Friday, July 31, 2009

Big Plans For August

Summer is far from over. We have a month left before school starts, and we are going to jam-pack it with fun things! Our plans include hanging out with Russell's best buddy Gabe this weekend, going to Colorado to visit Bri and Mary-Jane, celebrating our first wedding anniversary in some fun and creative way, playing with family, attending some wedding receptions of our study abroad friends, ransacking all the farmers markets and yard sales we can get to, enjoying fun nights out in Salt Lake City, and hiking to the top of Mt. Timpanogos with my family. Well, with everybody except Katie. Anyone who knows my younger sister knows that she would rather get her gums scraped than climb a mountain.

Monday, July 20, 2009

I Appreciate Good Writing

I am currently reading Abraham Verghese's Cutting For Stone. Katie gave it to me for my birthday. It's taking me some time to get through because each sentence is heavy with brilliant literary devices, beyond vivid imagery and incredibly expressed ideas. I am relishing every line and trying to take it all in.

Here are some gems I've found, so you can get a small taste of what the entire book is like:

As the good abbess watched the two waving figures on the ship's rail recede to white dots, she felt a twinge of apprehension. Whaf if by their blind obedience to her grand scheme they were being condemned to a horrible fate? "The English missionaries have the almighty Empire behind them...but what of my girls?" She wrote that the seagull's shrill quarreling and the splatter of bird excreta had marred the grand send-off she had envisioned. She was distracted by the overpowering scent of rotten fish, and rotted wood, and by the bare-chested stevedores whose betel-nut-stained mouths drooled lechery at the sight of her brood of virgins.

She sat sideways looking out. She saw a gray dart below - the shadow cast by the plane on the ocean. A giant fish she imagined was swimming just below the surface of the sea, keeping pace with her. The water looked cool and inviting, unlike the interior of the plane, which had grown less steamy but was still thick with the mingled scents of the human freight. The Arabs had the dry, musty smell of a grain cellar; the Asians contributed the ginger and garlic; and from the whites came the odor of a milk-soaked bib.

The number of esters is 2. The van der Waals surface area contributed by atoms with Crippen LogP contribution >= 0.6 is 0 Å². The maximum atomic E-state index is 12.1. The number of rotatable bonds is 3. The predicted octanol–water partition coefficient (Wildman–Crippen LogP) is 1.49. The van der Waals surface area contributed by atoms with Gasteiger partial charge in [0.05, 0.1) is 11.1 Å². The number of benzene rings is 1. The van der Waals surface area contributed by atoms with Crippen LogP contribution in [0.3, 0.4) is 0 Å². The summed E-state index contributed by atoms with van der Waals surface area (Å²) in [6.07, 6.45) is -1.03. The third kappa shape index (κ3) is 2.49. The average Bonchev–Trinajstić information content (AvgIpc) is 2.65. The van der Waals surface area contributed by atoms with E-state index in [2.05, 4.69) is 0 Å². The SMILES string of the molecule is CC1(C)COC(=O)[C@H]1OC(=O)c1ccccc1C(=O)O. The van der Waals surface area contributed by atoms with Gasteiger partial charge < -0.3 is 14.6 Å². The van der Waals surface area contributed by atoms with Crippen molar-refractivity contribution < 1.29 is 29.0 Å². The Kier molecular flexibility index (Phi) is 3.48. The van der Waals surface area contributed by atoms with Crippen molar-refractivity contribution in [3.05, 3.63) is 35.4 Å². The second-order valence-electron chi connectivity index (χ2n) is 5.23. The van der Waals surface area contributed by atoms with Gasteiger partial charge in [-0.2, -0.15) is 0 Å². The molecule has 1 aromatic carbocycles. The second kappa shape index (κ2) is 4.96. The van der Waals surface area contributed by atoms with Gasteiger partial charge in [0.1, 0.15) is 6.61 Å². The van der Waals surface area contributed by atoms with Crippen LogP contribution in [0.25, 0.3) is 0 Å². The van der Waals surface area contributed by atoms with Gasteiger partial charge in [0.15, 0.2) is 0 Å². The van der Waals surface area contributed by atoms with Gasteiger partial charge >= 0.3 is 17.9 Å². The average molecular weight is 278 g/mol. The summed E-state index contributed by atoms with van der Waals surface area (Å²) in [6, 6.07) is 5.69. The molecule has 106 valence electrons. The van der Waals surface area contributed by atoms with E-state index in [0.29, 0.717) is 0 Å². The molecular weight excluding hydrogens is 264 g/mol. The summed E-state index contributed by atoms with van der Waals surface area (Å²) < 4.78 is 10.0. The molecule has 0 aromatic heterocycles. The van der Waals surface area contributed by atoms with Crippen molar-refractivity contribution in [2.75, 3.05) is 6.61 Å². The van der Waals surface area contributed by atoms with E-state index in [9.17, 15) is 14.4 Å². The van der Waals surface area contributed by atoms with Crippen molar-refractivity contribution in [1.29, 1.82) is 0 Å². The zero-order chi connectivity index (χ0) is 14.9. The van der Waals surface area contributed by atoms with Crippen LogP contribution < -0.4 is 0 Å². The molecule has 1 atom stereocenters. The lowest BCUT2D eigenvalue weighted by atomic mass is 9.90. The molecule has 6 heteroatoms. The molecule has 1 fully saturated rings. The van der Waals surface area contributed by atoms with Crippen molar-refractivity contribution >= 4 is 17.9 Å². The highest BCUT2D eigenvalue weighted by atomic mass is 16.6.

Good writing, eh? (Yes, just because I went to Canada I think I can start talking like them.) I love authors that aren't afraid to push grammar principles to unexplored areas. I love the spice and flavor provided by varied sentence structure, appositives, and delayed adjectives. I love sentences rich with detailed descriptions. This spring, I took ENG 329, Teaching Grammar in High School, and it was surprisingly one of the most enjoyable classes of my BYU experience. I began to realize the value of grammar instruction in school. I learned ways to teach grammar to students in fun, interesting mini-lessons. I discovered that grammar, when mastered, has the potential to greatly enhance writing, not only in its correct usage, but also in the very breaking of its rules.

Now, any time I read anything, I read it more closely and delight more fully in the creative construction of mind-blowing writing-which, I won't ever forget, first and foremost comes from applying correct grammar principles.

Wednesday, July 15, 2009

Oh Canada!

Russ and I just got back from a trip to British Columbia and Alberta with his family! Despite cold and rainy weather, we had a blast! I guess that's America's way of slapping us for leaving her soil on her birthday.

Here's Konrad and Russ securing our luggage on the top of the car. They did this often.
Our first stop was Spokane, Washington, where we enjoyed 4th of July booths, outdoor music, and plenty of carnival food. Nothing not to like about this city!